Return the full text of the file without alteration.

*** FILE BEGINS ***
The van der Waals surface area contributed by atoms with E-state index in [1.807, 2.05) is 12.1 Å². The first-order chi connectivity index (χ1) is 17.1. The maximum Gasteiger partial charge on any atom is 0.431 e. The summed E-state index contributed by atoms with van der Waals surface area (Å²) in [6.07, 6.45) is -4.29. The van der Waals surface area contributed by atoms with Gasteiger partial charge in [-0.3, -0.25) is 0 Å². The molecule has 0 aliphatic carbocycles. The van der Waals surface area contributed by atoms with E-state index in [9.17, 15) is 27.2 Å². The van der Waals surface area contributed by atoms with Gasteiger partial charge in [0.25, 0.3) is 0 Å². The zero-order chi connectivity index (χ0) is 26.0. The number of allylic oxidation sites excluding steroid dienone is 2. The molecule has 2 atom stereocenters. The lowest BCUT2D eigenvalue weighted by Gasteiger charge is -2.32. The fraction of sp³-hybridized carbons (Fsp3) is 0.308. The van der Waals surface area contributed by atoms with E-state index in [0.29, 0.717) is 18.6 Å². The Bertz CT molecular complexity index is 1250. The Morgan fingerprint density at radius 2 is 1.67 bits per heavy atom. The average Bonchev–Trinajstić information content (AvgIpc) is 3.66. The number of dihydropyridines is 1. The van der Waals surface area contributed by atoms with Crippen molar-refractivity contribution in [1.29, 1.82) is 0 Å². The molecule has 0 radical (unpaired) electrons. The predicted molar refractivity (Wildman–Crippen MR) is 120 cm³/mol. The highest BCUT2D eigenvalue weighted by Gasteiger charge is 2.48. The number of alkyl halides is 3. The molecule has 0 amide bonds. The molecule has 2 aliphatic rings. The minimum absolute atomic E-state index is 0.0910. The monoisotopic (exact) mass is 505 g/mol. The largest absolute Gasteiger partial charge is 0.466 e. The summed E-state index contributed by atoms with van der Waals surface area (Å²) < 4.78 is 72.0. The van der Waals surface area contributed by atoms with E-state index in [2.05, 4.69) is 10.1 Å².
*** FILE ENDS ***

The van der Waals surface area contributed by atoms with E-state index in [1.807, 2.05) is 12.1 Å². The first-order chi connectivity index (χ1) is 17.1. The maximum Gasteiger partial charge on any atom is 0.431 e. The summed E-state index contributed by atoms with van der Waals surface area (Å²) in [6.07, 6.45) is -4.29. The van der Waals surface area contributed by atoms with Gasteiger partial charge in [-0.3, -0.25) is 0 Å². The molecule has 0 aliphatic carbocycles. The van der Waals surface area contributed by atoms with E-state index in [9.17, 15) is 27.2 Å². The van der Waals surface area contributed by atoms with Gasteiger partial charge in [0.25, 0.3) is 0 Å². The zero-order chi connectivity index (χ0) is 26.0. The number of allylic oxidation sites excluding steroid dienone is 2. The molecule has 2 atom stereocenters. The lowest BCUT2D eigenvalue weighted by Gasteiger charge is -2.32. The fraction of sp³-hybridized carbons (Fsp3) is 0.308. The van der Waals surface area contributed by atoms with E-state index in [0.29, 0.717) is 18.6 Å². The Bertz CT molecular complexity index is 1250. The Morgan fingerprint density at radius 2 is 1.67 bits per heavy atom. The average Bonchev–Trinajstić information content (AvgIpc) is 3.66. The number of dihydropyridines is 1. The van der Waals surface area contributed by atoms with Crippen molar-refractivity contribution in [1.29, 1.82) is 0 Å². The molecule has 0 radical (unpaired) electrons. The predicted molar refractivity (Wildman–Crippen MR) is 120 cm³/mol. The highest BCUT2D eigenvalue weighted by Gasteiger charge is 2.48. The number of alkyl halides is 3. The molecule has 0 amide bonds. The molecule has 2 aliphatic rings. The minimum absolute atomic E-state index is 0.0910. The monoisotopic (exact) mass is 505 g/mol. The largest absolute Gasteiger partial charge is 0.466 e. The summed E-state index contributed by atoms with van der Waals surface area (Å²) < 4.78 is 72.0. The van der Waals surface area contributed by atoms with E-state index in [2.05, 4.69) is 10.1 Å².